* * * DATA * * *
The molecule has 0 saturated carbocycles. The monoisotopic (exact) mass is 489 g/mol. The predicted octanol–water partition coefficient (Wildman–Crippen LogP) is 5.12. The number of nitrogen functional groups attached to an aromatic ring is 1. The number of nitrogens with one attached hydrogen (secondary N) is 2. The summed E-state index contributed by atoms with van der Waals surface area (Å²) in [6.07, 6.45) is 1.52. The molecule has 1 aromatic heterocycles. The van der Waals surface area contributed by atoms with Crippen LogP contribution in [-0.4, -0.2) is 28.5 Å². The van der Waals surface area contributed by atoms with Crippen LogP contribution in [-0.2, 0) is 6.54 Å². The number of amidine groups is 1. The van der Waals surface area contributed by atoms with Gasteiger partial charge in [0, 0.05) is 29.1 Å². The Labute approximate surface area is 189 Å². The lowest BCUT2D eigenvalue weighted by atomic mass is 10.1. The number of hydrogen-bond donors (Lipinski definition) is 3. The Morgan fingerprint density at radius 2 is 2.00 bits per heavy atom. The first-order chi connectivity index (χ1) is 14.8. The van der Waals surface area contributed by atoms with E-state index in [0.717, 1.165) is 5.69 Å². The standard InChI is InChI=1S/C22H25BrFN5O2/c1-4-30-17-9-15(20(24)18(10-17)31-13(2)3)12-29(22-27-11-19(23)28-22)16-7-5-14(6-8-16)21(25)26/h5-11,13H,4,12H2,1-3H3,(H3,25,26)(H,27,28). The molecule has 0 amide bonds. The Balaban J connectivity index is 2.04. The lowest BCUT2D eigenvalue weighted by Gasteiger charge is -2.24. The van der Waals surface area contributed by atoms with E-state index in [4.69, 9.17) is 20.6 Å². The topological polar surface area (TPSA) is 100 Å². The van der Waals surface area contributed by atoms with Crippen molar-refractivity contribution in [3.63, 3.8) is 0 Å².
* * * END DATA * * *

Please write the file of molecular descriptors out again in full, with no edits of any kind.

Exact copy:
The molecule has 0 saturated carbocycles. The monoisotopic (exact) mass is 489 g/mol. The predicted octanol–water partition coefficient (Wildman–Crippen LogP) is 5.12. The number of nitrogen functional groups attached to an aromatic ring is 1. The number of nitrogens with one attached hydrogen (secondary N) is 2. The summed E-state index contributed by atoms with van der Waals surface area (Å²) in [6.07, 6.45) is 1.52. The molecule has 1 aromatic heterocycles. The van der Waals surface area contributed by atoms with Crippen LogP contribution in [-0.4, -0.2) is 28.5 Å². The van der Waals surface area contributed by atoms with Crippen LogP contribution in [-0.2, 0) is 6.54 Å². The number of amidine groups is 1. The van der Waals surface area contributed by atoms with Gasteiger partial charge in [0, 0.05) is 29.1 Å². The Labute approximate surface area is 189 Å². The lowest BCUT2D eigenvalue weighted by atomic mass is 10.1. The number of hydrogen-bond donors (Lipinski definition) is 3. The Morgan fingerprint density at radius 2 is 2.00 bits per heavy atom. The first-order chi connectivity index (χ1) is 14.8. The van der Waals surface area contributed by atoms with E-state index in [0.717, 1.165) is 5.69 Å². The standard InChI is InChI=1S/C22H25BrFN5O2/c1-4-30-17-9-15(20(24)18(10-17)31-13(2)3)12-29(22-27-11-19(23)28-22)16-7-5-14(6-8-16)21(25)26/h5-11,13H,4,12H2,1-3H3,(H3,25,26)(H,27,28). The molecule has 0 amide bonds. The Balaban J connectivity index is 2.04. The lowest BCUT2D eigenvalue weighted by Gasteiger charge is -2.24. The van der Waals surface area contributed by atoms with E-state index in [4.69, 9.17) is 20.6 Å². The topological polar surface area (TPSA) is 100 Å². The van der Waals surface area contributed by atoms with Crippen molar-refractivity contribution in [3.63, 3.8) is 0 Å².